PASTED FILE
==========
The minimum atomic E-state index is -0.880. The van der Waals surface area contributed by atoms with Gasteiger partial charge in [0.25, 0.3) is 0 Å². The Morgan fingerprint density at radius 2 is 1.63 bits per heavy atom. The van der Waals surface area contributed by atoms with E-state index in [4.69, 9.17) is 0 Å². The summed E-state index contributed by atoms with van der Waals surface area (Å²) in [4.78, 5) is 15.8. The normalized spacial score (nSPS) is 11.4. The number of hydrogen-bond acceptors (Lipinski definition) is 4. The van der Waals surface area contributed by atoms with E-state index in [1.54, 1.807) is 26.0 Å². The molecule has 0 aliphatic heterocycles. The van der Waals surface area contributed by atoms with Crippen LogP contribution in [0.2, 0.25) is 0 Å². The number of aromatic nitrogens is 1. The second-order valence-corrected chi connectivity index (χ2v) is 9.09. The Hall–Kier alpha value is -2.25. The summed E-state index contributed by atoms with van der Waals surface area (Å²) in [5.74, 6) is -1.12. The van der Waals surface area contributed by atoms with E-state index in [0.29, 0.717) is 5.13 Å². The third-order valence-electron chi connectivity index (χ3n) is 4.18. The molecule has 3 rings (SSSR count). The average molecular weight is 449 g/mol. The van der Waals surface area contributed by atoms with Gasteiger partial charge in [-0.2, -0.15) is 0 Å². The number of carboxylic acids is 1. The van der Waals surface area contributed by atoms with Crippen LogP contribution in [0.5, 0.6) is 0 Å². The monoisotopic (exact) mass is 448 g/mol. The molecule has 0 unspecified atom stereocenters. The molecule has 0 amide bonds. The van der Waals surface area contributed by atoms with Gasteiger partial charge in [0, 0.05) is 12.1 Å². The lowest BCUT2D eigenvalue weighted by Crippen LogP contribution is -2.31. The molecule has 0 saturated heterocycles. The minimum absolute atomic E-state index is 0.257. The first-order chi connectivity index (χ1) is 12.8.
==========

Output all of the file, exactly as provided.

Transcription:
The minimum atomic E-state index is -0.880. The van der Waals surface area contributed by atoms with Gasteiger partial charge in [0.25, 0.3) is 0 Å². The Morgan fingerprint density at radius 2 is 1.63 bits per heavy atom. The van der Waals surface area contributed by atoms with E-state index in [4.69, 9.17) is 0 Å². The summed E-state index contributed by atoms with van der Waals surface area (Å²) in [4.78, 5) is 15.8. The normalized spacial score (nSPS) is 11.4. The number of hydrogen-bond acceptors (Lipinski definition) is 4. The van der Waals surface area contributed by atoms with E-state index in [1.54, 1.807) is 26.0 Å². The molecule has 0 aliphatic heterocycles. The van der Waals surface area contributed by atoms with Crippen LogP contribution in [0.2, 0.25) is 0 Å². The number of aromatic nitrogens is 1. The second-order valence-corrected chi connectivity index (χ2v) is 9.09. The Hall–Kier alpha value is -2.25. The summed E-state index contributed by atoms with van der Waals surface area (Å²) in [5.74, 6) is -1.12. The van der Waals surface area contributed by atoms with E-state index in [0.29, 0.717) is 5.13 Å². The third-order valence-electron chi connectivity index (χ3n) is 4.18. The molecule has 3 rings (SSSR count). The average molecular weight is 449 g/mol. The van der Waals surface area contributed by atoms with Gasteiger partial charge in [-0.2, -0.15) is 0 Å². The number of carboxylic acids is 1. The van der Waals surface area contributed by atoms with Crippen LogP contribution in [0.5, 0.6) is 0 Å². The monoisotopic (exact) mass is 448 g/mol. The molecule has 0 unspecified atom stereocenters. The molecule has 0 amide bonds. The van der Waals surface area contributed by atoms with Gasteiger partial charge in [0, 0.05) is 12.1 Å². The lowest BCUT2D eigenvalue weighted by Crippen LogP contribution is -2.31. The molecule has 0 saturated heterocycles. The minimum absolute atomic E-state index is 0.257. The first-order chi connectivity index (χ1) is 12.8.